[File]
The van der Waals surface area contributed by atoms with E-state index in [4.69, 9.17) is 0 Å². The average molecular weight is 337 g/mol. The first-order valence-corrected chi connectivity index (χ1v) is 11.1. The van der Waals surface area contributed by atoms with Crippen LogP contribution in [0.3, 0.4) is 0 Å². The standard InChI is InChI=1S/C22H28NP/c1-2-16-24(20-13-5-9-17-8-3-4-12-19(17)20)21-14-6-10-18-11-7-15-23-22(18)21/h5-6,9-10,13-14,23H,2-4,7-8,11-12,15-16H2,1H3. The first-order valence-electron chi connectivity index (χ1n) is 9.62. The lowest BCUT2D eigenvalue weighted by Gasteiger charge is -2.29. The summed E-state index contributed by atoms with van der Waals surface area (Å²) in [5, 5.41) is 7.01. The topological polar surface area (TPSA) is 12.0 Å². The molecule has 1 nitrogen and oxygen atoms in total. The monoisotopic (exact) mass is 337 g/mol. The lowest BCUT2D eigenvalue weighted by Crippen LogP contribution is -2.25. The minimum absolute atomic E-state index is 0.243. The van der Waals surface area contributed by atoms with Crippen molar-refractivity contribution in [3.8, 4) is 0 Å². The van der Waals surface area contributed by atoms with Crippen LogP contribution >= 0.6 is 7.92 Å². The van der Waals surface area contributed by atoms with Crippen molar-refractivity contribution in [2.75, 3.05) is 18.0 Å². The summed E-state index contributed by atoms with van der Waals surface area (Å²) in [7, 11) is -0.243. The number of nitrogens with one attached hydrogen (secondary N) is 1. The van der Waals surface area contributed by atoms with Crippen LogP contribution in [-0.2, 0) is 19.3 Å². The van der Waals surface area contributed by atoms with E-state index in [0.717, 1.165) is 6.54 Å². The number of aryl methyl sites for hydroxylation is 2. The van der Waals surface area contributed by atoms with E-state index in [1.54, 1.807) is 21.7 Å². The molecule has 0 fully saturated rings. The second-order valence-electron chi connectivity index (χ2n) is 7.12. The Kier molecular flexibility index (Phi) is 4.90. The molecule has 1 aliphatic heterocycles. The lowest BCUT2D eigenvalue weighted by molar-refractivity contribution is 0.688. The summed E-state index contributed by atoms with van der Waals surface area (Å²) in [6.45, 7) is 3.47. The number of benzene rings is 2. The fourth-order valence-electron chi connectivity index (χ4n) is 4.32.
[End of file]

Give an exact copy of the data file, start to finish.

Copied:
The van der Waals surface area contributed by atoms with E-state index in [4.69, 9.17) is 0 Å². The average molecular weight is 337 g/mol. The first-order valence-corrected chi connectivity index (χ1v) is 11.1. The van der Waals surface area contributed by atoms with Crippen LogP contribution in [0.3, 0.4) is 0 Å². The standard InChI is InChI=1S/C22H28NP/c1-2-16-24(20-13-5-9-17-8-3-4-12-19(17)20)21-14-6-10-18-11-7-15-23-22(18)21/h5-6,9-10,13-14,23H,2-4,7-8,11-12,15-16H2,1H3. The first-order valence-electron chi connectivity index (χ1n) is 9.62. The lowest BCUT2D eigenvalue weighted by Gasteiger charge is -2.29. The summed E-state index contributed by atoms with van der Waals surface area (Å²) in [5, 5.41) is 7.01. The topological polar surface area (TPSA) is 12.0 Å². The molecule has 1 nitrogen and oxygen atoms in total. The monoisotopic (exact) mass is 337 g/mol. The lowest BCUT2D eigenvalue weighted by Crippen LogP contribution is -2.25. The minimum absolute atomic E-state index is 0.243. The van der Waals surface area contributed by atoms with Crippen molar-refractivity contribution in [3.8, 4) is 0 Å². The van der Waals surface area contributed by atoms with Crippen LogP contribution >= 0.6 is 7.92 Å². The van der Waals surface area contributed by atoms with Crippen molar-refractivity contribution in [2.75, 3.05) is 18.0 Å². The summed E-state index contributed by atoms with van der Waals surface area (Å²) in [7, 11) is -0.243. The number of nitrogens with one attached hydrogen (secondary N) is 1. The van der Waals surface area contributed by atoms with Crippen LogP contribution in [-0.2, 0) is 19.3 Å². The van der Waals surface area contributed by atoms with E-state index in [0.717, 1.165) is 6.54 Å². The number of aryl methyl sites for hydroxylation is 2. The van der Waals surface area contributed by atoms with E-state index in [1.54, 1.807) is 21.7 Å². The molecule has 0 fully saturated rings. The second-order valence-electron chi connectivity index (χ2n) is 7.12. The Kier molecular flexibility index (Phi) is 4.90. The molecule has 1 aliphatic heterocycles. The lowest BCUT2D eigenvalue weighted by molar-refractivity contribution is 0.688. The summed E-state index contributed by atoms with van der Waals surface area (Å²) in [6.45, 7) is 3.47. The number of benzene rings is 2. The fourth-order valence-electron chi connectivity index (χ4n) is 4.32.